Book Review: The Way of the Christian Samurai by Paul Nowak

This is the first in my 'Book a Week' resolution/challenge/whatever. Each week, I read a book and blog about it.

It was interesting looking around the internet and reading some of the responses to this book -- especially the negative ones. It's easy, I suppose, to go negative on a book that takes a new approach to something. It's easier than, say, actually admitting that you might be doing something wrong, or looking at something in the wrong way.

On Tuesday, I mentioned a negative review of this book. Well, it wasn't really a review, since I seriously doubt that the folks at Berean Call actually took time to read the book. And they'd probably take great pride in the fact that they haven't read it.

And that's a shame, because when you actually sit down and read the book, you understand where Nowak is coming from. You start to see what Christians can learn from looking around us, at people who don't serve God, and yet are doing tremendous things.
more...

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January 09, 2008

Political Pong

CNN has a pretty neat new game available at their website -- Presidential Pong. You can play as Hillary Clinton, Barak Obama, Bill Richardson or John Edwards on the Democratic side, or Rudy Giuliani, Mitt Romney, John McCain, or Sam Brownback on the Republican side.

And that's the problem. Sam Brownback?? Not Mike Huckabee?? What is CNN trying to say here, anyway? I can understand limiting the field to four on each side, but how did they pick the four? Go play, and complain.

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January 08, 2008

Music Mon ... er ... Tuesdays

A day late, I know. Story of my life this week, and I really have no excuse (except for producing the podcast yesterday, I really didn't get much accomplished at all).

Speaking of podcasting, Brent over at Colossians Three Sixteen has decided to start a podcast of his own. I'm looking forward to the show -- the more Christians we have podcasting, and examining exactly what it means to be a Christian artist -- in whatever art form you choose -- the better. I haven't really been participating in the ongoing conversation about what Christian music is, or whether we should even use the term, but I plan on offering my two cents in an upcoming post. But if you want a preview, read my comment at The Blah Blah blog (which you really need to subscribe to, if you haven't yet).

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Book A Week: Week 1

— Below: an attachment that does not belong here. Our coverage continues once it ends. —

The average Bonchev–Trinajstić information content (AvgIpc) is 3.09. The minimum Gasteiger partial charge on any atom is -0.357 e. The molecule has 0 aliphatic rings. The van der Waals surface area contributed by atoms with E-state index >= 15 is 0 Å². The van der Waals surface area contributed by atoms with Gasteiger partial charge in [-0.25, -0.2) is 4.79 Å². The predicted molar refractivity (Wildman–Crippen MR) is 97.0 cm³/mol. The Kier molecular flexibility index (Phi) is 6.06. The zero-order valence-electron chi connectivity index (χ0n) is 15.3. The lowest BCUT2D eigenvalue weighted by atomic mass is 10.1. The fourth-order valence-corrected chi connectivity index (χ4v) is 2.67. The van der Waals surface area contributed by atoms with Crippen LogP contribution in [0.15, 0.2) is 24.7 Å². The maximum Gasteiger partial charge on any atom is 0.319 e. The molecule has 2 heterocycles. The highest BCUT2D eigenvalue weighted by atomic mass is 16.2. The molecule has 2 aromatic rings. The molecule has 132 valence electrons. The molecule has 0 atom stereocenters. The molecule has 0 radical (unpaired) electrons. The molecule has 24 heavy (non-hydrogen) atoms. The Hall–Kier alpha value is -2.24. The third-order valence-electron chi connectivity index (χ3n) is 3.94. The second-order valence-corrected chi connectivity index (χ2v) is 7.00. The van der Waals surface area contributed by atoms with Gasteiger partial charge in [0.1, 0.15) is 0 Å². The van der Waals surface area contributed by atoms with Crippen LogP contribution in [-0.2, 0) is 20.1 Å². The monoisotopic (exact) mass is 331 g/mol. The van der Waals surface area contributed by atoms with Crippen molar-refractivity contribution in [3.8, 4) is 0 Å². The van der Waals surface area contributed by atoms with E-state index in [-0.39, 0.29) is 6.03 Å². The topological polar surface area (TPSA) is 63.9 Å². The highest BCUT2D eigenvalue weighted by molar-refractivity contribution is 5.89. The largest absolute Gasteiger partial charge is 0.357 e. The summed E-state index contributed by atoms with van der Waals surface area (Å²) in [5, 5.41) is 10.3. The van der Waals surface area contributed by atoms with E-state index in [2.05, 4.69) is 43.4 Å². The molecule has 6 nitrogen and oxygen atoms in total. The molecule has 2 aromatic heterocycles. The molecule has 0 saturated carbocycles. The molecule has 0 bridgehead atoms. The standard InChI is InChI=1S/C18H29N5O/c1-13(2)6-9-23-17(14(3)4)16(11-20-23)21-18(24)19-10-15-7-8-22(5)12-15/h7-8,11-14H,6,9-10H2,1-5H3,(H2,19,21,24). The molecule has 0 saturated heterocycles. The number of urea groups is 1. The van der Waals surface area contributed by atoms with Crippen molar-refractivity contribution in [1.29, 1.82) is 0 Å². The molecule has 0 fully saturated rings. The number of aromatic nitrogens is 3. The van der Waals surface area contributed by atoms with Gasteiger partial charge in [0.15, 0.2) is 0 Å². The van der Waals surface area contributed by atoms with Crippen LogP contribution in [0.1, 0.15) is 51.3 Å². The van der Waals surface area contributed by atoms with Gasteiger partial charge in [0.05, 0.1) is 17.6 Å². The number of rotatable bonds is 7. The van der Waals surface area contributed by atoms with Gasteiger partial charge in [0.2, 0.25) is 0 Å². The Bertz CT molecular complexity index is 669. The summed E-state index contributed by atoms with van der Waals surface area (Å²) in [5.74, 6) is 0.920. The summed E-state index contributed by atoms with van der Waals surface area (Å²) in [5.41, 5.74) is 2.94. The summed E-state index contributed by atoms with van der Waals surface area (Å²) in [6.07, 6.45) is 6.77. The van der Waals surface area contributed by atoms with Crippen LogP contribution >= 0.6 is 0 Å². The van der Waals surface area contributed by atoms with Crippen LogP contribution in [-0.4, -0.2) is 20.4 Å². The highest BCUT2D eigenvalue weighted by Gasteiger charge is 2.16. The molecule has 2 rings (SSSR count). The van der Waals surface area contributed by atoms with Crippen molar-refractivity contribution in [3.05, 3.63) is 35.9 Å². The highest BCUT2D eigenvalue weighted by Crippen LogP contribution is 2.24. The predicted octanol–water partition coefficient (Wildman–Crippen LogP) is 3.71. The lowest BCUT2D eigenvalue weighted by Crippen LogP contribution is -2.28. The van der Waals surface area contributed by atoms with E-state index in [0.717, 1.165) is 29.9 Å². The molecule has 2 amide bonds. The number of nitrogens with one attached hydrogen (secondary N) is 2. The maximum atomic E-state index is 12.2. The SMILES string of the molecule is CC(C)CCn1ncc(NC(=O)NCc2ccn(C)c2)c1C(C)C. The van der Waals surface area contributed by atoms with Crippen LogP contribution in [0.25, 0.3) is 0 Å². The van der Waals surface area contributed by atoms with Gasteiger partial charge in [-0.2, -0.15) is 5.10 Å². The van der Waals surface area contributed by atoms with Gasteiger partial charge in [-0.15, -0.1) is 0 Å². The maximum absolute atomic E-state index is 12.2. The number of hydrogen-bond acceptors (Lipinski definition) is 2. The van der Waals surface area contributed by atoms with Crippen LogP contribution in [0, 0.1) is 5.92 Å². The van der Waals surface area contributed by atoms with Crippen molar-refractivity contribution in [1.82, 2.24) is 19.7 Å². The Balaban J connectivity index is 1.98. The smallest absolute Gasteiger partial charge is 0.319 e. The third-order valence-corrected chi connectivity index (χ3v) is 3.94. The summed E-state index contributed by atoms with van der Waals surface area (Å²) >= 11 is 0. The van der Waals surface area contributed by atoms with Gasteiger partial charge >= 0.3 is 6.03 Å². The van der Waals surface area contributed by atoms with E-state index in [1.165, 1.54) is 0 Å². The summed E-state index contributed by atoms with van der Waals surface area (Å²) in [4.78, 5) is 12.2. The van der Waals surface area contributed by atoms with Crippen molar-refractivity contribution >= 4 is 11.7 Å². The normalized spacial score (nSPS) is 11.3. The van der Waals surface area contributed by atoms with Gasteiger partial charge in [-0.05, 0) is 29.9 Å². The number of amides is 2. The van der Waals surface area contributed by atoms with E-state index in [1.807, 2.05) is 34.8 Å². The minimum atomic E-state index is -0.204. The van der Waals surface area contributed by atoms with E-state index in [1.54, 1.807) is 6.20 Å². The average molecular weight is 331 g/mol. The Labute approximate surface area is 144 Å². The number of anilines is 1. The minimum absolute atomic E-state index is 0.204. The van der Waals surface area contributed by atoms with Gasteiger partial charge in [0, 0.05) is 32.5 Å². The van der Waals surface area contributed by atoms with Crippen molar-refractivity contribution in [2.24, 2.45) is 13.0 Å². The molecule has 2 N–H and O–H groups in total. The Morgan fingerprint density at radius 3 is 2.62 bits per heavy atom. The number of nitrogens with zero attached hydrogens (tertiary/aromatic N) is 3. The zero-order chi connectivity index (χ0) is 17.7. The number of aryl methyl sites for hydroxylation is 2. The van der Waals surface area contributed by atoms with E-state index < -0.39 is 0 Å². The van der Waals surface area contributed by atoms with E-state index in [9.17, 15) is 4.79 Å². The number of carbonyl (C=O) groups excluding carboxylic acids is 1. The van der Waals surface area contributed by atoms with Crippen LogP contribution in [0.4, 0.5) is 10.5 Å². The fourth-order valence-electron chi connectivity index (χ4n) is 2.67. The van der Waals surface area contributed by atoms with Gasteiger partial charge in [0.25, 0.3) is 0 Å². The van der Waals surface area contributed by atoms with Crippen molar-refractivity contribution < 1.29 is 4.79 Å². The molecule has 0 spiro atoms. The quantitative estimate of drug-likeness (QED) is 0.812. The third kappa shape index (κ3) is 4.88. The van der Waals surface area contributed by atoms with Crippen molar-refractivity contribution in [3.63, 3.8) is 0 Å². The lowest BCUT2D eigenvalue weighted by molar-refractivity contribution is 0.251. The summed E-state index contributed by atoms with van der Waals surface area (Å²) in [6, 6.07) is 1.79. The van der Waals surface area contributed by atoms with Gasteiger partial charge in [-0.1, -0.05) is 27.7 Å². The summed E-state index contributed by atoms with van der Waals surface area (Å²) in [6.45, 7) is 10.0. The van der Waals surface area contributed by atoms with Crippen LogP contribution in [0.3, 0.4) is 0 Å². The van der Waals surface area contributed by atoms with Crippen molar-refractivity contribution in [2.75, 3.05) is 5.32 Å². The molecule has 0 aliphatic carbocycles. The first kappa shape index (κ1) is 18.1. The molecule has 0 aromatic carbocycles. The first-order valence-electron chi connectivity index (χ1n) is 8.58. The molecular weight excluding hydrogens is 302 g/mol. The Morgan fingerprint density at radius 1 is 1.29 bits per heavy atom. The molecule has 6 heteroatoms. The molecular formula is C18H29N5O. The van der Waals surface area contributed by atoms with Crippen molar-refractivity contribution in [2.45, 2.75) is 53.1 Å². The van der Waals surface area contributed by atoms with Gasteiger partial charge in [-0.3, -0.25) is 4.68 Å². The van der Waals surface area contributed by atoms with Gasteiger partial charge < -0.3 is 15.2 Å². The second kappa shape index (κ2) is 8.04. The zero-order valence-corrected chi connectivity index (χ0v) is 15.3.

(OK, so I'm a day late. I won't have a problem getting this one done, since I started it on time AND it's a short book.) This week's book is The Way of the Christian Samurai by Paul Nowak.

The book has generated some controversy among people who focus on the less savory aspects of the samurai way of life, and who seem to have missed the point of the book. But more on that Sunday, when I review the book.

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January 05, 2008

Epiphany

Tomorrow is the Feast of Epiphany. And I've always figured that Epiphany was a celebration of the birth of Christ, kind of an Eastern Orthodox Christmas celebration.

But in researching the holiday for this post, I learned something. Originally (and by that I'm talking middle 4th century), January 6th was the Feast of the Nativity. St. Epiphanius says that the January 6 is hemera genethlion toutestin epiphanion -- Christ's "Birthday; that is, His Epiphany." So January 6th is the first celebration of Christmas -- the December 25th date came as a result of the change to the Gregorian calendar, it seems.

Interestingly, we also read of some early indications that the early Eastern church celebrated Christ's baptism and nativity on the same day(St. Clement of Alexandria in Stromateis, I, xxi, 45, for one example). The practice continues, as many Orthodox churches celebrate Epiphany as the Theophany -- the revelation of Christ as God's Son, which happened at His baptism.

The West celebrates the arrival of the Magi on January 6th. By 534, the Nativity and the Epiphany were separate celebrations in the West, but the traditional worship on the 6th was too strong, it seems. Interestingly, both holy days commemorate the same thing -- the mystery of the Incarnation -- but do it in different ways.

Of course, if you're in Louisiana, Epiphany is the beginning of the Mardi Gras season. So start baking those King Cakes (and send me one, too!).

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Software Review: SwordSearcher 5

I received a copy of SwordSearcher 5 recently to review, and I've been putting it through its paces. There's a lot to like about the package. But it also falls short in a few areas.

One of my favorite aspect of SwordSearcher is the library. It's nothing compared to the Libronix library, of course, but it doesn't cost nearly as much. Andrew Miller's Church History is included, as well as Osborn's Classbook of Biblical History and Geography. There's also a selection of Great Preaching of the Faith, which includes sermons from a diverse group of preachers, including Edwards, Calvin, Finney, and Torrey. There's also over 700 sermons from Spurgeon. Many of the commentaries in the package are already available elsewhere, as are the dictionaries. For a full list of resources, check the web page.